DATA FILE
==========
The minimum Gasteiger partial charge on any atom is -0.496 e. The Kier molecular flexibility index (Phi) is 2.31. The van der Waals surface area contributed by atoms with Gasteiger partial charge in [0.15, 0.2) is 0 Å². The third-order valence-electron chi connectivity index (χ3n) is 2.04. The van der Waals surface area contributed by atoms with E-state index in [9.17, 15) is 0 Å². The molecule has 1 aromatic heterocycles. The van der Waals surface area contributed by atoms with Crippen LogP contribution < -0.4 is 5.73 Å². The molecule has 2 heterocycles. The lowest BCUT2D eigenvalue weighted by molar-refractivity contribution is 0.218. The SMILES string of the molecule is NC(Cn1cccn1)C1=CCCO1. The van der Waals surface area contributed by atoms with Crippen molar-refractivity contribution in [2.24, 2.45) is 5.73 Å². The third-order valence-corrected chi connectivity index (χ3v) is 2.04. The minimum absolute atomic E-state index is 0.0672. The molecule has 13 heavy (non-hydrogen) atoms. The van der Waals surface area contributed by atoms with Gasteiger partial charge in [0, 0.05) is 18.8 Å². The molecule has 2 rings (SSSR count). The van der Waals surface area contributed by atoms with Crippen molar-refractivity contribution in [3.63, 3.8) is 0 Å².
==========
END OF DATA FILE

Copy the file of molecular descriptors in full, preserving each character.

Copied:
The minimum Gasteiger partial charge on any atom is -0.496 e. The Kier molecular flexibility index (Phi) is 2.31. The van der Waals surface area contributed by atoms with Gasteiger partial charge in [0.15, 0.2) is 0 Å². The third-order valence-electron chi connectivity index (χ3n) is 2.04. The van der Waals surface area contributed by atoms with E-state index in [9.17, 15) is 0 Å². The molecule has 1 aromatic heterocycles. The van der Waals surface area contributed by atoms with Crippen LogP contribution < -0.4 is 5.73 Å². The molecule has 2 heterocycles. The lowest BCUT2D eigenvalue weighted by molar-refractivity contribution is 0.218. The SMILES string of the molecule is NC(Cn1cccn1)C1=CCCO1. The van der Waals surface area contributed by atoms with Crippen molar-refractivity contribution in [2.24, 2.45) is 5.73 Å². The third-order valence-corrected chi connectivity index (χ3v) is 2.04. The minimum absolute atomic E-state index is 0.0672. The molecule has 13 heavy (non-hydrogen) atoms. The van der Waals surface area contributed by atoms with Gasteiger partial charge in [0, 0.05) is 18.8 Å². The molecule has 2 rings (SSSR count). The van der Waals surface area contributed by atoms with Crippen molar-refractivity contribution in [3.63, 3.8) is 0 Å².